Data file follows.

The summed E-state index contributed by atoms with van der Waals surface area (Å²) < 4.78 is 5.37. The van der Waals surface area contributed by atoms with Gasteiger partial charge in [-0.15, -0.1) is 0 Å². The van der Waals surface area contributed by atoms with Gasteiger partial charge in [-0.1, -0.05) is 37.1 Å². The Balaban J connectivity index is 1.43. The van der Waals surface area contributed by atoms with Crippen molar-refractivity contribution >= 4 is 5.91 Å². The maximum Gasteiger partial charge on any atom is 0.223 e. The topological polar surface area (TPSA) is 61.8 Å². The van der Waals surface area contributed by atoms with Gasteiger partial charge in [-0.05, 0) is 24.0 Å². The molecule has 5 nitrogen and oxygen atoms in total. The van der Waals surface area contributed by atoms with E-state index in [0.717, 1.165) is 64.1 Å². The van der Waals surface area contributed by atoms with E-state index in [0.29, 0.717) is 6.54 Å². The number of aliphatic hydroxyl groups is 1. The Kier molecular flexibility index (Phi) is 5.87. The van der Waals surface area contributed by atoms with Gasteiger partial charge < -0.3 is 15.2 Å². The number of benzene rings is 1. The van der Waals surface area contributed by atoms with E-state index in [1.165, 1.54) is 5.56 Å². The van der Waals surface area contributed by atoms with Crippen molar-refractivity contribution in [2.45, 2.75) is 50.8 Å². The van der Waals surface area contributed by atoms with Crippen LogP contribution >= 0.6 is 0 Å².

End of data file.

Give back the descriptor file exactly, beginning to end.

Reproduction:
The summed E-state index contributed by atoms with van der Waals surface area (Å²) < 4.78 is 5.37. The van der Waals surface area contributed by atoms with Gasteiger partial charge in [-0.15, -0.1) is 0 Å². The van der Waals surface area contributed by atoms with Gasteiger partial charge in [-0.1, -0.05) is 37.1 Å². The Balaban J connectivity index is 1.43. The van der Waals surface area contributed by atoms with Crippen molar-refractivity contribution >= 4 is 5.91 Å². The maximum Gasteiger partial charge on any atom is 0.223 e. The topological polar surface area (TPSA) is 61.8 Å². The van der Waals surface area contributed by atoms with Gasteiger partial charge in [-0.05, 0) is 24.0 Å². The molecule has 5 nitrogen and oxygen atoms in total. The van der Waals surface area contributed by atoms with E-state index in [0.717, 1.165) is 64.1 Å². The van der Waals surface area contributed by atoms with E-state index in [0.29, 0.717) is 6.54 Å². The number of aliphatic hydroxyl groups is 1. The Kier molecular flexibility index (Phi) is 5.87. The van der Waals surface area contributed by atoms with Gasteiger partial charge < -0.3 is 15.2 Å². The number of benzene rings is 1. The van der Waals surface area contributed by atoms with E-state index in [1.165, 1.54) is 5.56 Å². The van der Waals surface area contributed by atoms with Crippen molar-refractivity contribution in [2.45, 2.75) is 50.8 Å². The van der Waals surface area contributed by atoms with Crippen LogP contribution >= 0.6 is 0 Å².